By this point, Moller has justified use of force in the service of all but only the functions characteristic of the minimal state. One of these functions is to redress rights violations. Moller describes the history of European and American involvement in colonialism and slavery as "a compendium of evil" (220), a natural judgment for a theory that takes seriously claims to self-ownership. Moller accepts that recent state wrongs give rise to legitimate claims to reparations, as in the case of the federal government's discriminatory housing and lending policies in the 20th Century (222). In such cases, the state itself wronged still-living individuals, and so owes them compensation. Moller also accepts that where specific objects have been stolen, such as a particular piece of land or a work of art, restitution may be owed a long time after, from inheritors of wrongdoers to descendants of the victims (225-6). However, he questions whether claims to money or other non-specific assets survive the passage of long periods of time. Proponents of reparations for distant wrongs argue that each succeeding generation inherits the ill-gotten gains of the previous. Current owners can therefore be liable to restore some of this wealth to those disadvantaged by the historic injustice (225). Moller's response is that current wealth is mostly not inherited from the distant past (217-8). War and other cataclysms break the line of inheritance; immigration and population growth dilute it (228-9). Most importantly, the wealth of today is not primarily a product of distant past wealth, but of present social and economic conditions (229-30). Moller concludes that reparations are "clearly" owed to African Americans for "still-recent injustices," but not "massive redistribution" for the legacy of the slave trade (230).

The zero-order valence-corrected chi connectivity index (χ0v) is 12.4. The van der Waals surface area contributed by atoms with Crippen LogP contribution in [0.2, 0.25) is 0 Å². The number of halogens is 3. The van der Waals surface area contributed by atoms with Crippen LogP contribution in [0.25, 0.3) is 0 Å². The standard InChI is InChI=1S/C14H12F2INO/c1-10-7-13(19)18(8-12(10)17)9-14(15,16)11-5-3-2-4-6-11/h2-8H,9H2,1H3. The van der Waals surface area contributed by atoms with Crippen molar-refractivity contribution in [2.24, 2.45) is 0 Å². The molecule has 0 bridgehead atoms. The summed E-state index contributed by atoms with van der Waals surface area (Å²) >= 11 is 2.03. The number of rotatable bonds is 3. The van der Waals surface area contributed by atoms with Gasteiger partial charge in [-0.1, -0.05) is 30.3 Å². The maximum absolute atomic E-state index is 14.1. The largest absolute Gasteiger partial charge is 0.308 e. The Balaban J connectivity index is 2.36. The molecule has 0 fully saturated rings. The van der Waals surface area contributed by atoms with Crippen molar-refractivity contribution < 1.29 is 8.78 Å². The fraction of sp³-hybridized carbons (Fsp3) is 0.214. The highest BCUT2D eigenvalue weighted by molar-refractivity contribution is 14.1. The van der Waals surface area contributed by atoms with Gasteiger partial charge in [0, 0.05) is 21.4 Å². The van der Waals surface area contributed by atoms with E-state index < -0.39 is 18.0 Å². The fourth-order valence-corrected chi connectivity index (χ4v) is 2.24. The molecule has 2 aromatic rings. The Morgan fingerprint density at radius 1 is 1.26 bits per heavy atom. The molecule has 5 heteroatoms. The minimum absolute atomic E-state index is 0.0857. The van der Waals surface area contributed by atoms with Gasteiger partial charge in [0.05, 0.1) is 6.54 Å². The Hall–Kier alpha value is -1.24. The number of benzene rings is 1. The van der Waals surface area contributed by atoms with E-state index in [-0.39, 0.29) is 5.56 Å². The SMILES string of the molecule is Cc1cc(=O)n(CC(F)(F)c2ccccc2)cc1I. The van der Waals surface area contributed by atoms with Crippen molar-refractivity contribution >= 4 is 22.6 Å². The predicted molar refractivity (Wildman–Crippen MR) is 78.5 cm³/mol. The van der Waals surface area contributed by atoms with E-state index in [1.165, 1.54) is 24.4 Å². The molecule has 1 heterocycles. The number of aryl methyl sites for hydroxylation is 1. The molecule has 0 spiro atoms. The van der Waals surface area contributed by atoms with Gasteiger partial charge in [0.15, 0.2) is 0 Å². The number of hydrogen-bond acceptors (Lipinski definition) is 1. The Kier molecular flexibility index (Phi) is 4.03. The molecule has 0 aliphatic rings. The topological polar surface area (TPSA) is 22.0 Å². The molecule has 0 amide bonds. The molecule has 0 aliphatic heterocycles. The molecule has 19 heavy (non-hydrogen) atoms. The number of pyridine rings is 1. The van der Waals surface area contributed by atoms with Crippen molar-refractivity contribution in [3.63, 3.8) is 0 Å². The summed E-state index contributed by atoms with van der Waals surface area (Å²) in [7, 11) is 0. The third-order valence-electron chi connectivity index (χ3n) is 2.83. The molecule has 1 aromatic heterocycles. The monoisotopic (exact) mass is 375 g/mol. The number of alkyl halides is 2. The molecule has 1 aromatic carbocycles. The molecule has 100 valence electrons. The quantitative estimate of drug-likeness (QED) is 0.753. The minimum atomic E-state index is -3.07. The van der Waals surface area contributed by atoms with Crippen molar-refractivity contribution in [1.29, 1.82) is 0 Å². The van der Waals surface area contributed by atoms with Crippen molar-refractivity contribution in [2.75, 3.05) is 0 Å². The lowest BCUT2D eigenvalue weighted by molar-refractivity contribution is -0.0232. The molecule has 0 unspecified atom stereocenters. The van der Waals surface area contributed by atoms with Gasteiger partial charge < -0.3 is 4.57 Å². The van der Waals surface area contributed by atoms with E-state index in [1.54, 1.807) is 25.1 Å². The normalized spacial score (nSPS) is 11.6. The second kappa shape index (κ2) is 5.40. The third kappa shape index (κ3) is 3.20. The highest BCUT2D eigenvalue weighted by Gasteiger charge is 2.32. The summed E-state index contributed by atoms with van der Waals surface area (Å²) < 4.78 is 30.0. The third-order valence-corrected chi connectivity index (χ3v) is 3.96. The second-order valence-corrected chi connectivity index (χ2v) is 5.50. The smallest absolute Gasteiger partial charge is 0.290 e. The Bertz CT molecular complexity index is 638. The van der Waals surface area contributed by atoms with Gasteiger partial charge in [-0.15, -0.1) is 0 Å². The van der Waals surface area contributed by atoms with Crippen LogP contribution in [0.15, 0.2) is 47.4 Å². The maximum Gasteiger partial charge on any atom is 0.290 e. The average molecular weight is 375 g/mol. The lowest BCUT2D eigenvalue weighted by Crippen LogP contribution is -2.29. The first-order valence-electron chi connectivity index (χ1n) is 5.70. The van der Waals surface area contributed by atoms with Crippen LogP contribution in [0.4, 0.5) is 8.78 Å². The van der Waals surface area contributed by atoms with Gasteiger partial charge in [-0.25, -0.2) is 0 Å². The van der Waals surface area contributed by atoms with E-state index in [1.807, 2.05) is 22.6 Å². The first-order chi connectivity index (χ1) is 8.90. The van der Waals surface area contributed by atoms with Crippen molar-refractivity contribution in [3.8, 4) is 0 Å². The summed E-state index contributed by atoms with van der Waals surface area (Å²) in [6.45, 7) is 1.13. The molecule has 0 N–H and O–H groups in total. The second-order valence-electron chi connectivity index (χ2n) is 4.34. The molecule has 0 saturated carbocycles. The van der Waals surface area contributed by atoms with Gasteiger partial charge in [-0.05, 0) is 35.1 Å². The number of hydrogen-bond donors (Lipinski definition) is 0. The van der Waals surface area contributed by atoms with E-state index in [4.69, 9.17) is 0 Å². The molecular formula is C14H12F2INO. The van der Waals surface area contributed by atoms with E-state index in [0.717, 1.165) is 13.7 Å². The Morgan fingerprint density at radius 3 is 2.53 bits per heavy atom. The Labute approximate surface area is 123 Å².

Moller adopts a similar line on proposals for redistribution from rich to poor countries. The injustices of colonialism are not one of the main causes of current economic disparities between countries. It used to be that all countries were poor, now only some are (184-7). The social and economic processes that first led some then many countries to experience sustained high levels of growth, unprecedented in human history, are largely independent of colonialism; many countries became rich without colonies, while others became rich despite their colonies, while the end of colonial activity had little effect on growth (196-8). The injustices involved were grave, but their effects on the production of wealth were "trivial compared to the real drivers of growth" (198).